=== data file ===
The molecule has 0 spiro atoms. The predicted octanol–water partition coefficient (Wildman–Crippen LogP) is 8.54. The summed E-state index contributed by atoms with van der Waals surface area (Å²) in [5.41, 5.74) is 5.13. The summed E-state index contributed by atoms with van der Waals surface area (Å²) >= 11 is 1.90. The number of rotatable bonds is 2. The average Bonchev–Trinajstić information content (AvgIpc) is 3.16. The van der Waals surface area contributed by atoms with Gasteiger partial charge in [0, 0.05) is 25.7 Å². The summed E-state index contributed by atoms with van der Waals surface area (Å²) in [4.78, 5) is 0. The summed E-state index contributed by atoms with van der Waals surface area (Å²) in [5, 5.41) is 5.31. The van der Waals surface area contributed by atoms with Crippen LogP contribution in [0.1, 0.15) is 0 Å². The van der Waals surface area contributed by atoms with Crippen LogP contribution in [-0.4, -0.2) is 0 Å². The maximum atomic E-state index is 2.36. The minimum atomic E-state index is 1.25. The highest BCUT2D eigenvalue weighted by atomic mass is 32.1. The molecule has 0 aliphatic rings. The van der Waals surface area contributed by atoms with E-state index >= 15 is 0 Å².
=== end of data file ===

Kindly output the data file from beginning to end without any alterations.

The molecule has 0 spiro atoms. The predicted octanol–water partition coefficient (Wildman–Crippen LogP) is 8.54. The summed E-state index contributed by atoms with van der Waals surface area (Å²) in [5.41, 5.74) is 5.13. The summed E-state index contributed by atoms with van der Waals surface area (Å²) >= 11 is 1.90. The number of rotatable bonds is 2. The average Bonchev–Trinajstić information content (AvgIpc) is 3.16. The van der Waals surface area contributed by atoms with Gasteiger partial charge in [0, 0.05) is 25.7 Å². The summed E-state index contributed by atoms with van der Waals surface area (Å²) in [4.78, 5) is 0. The summed E-state index contributed by atoms with van der Waals surface area (Å²) in [5, 5.41) is 5.31. The van der Waals surface area contributed by atoms with Crippen LogP contribution in [0.1, 0.15) is 0 Å². The van der Waals surface area contributed by atoms with Crippen LogP contribution in [-0.4, -0.2) is 0 Å². The maximum atomic E-state index is 2.36. The minimum atomic E-state index is 1.25. The highest BCUT2D eigenvalue weighted by atomic mass is 32.1. The molecule has 0 aliphatic rings. The van der Waals surface area contributed by atoms with E-state index >= 15 is 0 Å².